Healthcare 2007: The paper blizzard persists

The Discussion

  • User profile image
    Dengin

    I have also undergone the procedure you mentioned, despite my youthful age, and I remember saying I was doing just fine after the procedure was over and walking straight into an electricity closet instead of the exit. That's why they say you should have someone drive you.

    Anyway, I think in order for technology to permeate more fully throughout the healthcare industry, it should be spoon-fed into the newest generations of doctors. When they learn their profession using the new tools, they are equipped to practice with the new tools. That, of course, does not address the existing practices and procedures, and that's a tough nut to crack. Hospitals are generally not well-funded, so an investment into technology must first and foremost show a cost savings aspect. I do believe there is a huge opportunity and incentive for hardware and software vendors to work together to create a standard solution for healthcare. This is, after all, affecting human lives directly.

  • User profile image
    Dengin

    I have also undergone the procedure you mentioned, despite my youthful age, and I remember saying I was doing just fine after the procedure was over and walking straight into an electricity closet instead of the exit. That's why they say you should have someone drive you.

    Anyway, I think in order for technology to permeate more fully throughout the healthcare industry, it should be spoon-fed into the newest generations of doctors. When they learn their profession using the new tools, they are equipped to practice with the new tools. That, of course, does not address the existing practices and procedures, and that's a tough nut to crack. Hospitals are generally not well-funded, so an investment into technology must first and foremost show a cost savings aspect. I do believe there is a huge opportunity and incentive for hardware and software vendors to work together to create a standard solution for healthcare. This is, after all, affecting human lives directly.

  • User profile image
    Bill Crounse, MD

    Thanks for your comments.  Unfortunately, many of today's medical students and residents are not being exposed to the most contemporary IT solutions during their training years despite the fact that nearly all of them grew up with computers. Sometimes this is because of funding deficiencies in our academic healthcare institutions, but often it is due to medical school deans and faculty so entrenched in "tradition" and doing things the way they've always been done that they inhibit the introduction of new information technologies in patient care.

    After the passage of more than 20 years, I visited my own medical school not long ago thinking that I would observe vast changes in the technologies being used by young clinicians in training.  Yes, I saw laptops in the lecture halls for note-taking or research on the Internet.  There were also computerized kiosks for certain administrative functions. Some students had even designed their own specialized Pocket PC or Palm applications to assist in work on the wards.  But up on the patient care floors it was pretty much business as usual; lots of paper forms and antiquated work-flow processes.  It really hadn't changed that much.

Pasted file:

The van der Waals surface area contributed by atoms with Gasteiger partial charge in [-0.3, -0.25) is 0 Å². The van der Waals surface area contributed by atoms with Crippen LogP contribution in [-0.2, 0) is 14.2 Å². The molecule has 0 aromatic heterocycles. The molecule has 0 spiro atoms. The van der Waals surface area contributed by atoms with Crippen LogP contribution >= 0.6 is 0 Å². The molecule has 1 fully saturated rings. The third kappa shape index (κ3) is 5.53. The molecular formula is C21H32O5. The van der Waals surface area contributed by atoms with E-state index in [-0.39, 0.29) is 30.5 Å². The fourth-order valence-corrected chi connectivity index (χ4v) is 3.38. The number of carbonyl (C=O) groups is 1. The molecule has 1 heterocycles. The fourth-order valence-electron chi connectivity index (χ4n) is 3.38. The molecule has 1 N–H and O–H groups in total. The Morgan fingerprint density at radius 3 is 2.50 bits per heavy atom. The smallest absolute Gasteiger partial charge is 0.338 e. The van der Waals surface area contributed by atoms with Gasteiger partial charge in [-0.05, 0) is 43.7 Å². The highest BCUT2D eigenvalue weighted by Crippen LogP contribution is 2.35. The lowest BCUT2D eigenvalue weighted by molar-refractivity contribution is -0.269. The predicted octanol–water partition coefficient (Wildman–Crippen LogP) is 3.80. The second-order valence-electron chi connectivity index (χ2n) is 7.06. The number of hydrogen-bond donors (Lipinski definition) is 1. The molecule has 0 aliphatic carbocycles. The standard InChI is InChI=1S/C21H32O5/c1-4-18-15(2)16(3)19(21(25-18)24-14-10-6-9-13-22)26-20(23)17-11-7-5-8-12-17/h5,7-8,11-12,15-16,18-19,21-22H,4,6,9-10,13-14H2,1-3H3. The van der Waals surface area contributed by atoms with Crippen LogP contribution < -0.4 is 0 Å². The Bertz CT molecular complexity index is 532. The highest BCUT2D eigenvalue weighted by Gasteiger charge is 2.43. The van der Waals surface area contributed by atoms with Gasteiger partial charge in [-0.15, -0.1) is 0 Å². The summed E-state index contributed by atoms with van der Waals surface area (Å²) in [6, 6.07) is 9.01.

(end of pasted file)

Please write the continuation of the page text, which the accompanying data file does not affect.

We can and must do better to improve the quality and safety of patient care and the satisfaction of those who provide and receive that care.  And, we absolutely, positively must do better to train the next generation of clinicians using the most contemporary information technologies and devices available.

    Bill Crounse, MD      Healthcare Industry Director           Microsoft 

  • User profile image
    Bill Crounse, MD

    Thanks for your comments.  Unfortunately, many of today's medical students and residents are not being exposed to the most contemporary IT solutions during their training years despite the fact that nearly all of them grew up with computers. Sometimes this is because of funding deficiencies in our academic healthcare institutions, but often it is due to medical school deans and faculty so entrenched in "tradition" and doing things the way they've always been done that they inhibit the introduction of new information technologies in patient care.

    After the passage of more than 20 years, I visited my own medical school not long ago thinking that I would observe vast changes in the technologies being used by young clinicians in training.  Yes, I saw laptops in the lecture halls for note-taking or research on the Internet.  There were also computerized kiosks for certain administrative functions. Some students had even designed their own specialized Pocket PC or Palm applications to assist in work on the wards.  But up on the patient care floors it was pretty much business as usual; lots of paper forms and antiquated work-flow processes.  It really hadn't changed that much.

    We can and must do better to improve the quality and safety of patient care and the satisfaction of those who provide and receive that care.  And, we absolutely, positively must do better to train the next generation of clinicians using the most contemporary information technologies and devices available.

    Bill Crounse, MD      Healthcare Industry Director           Microsoft 

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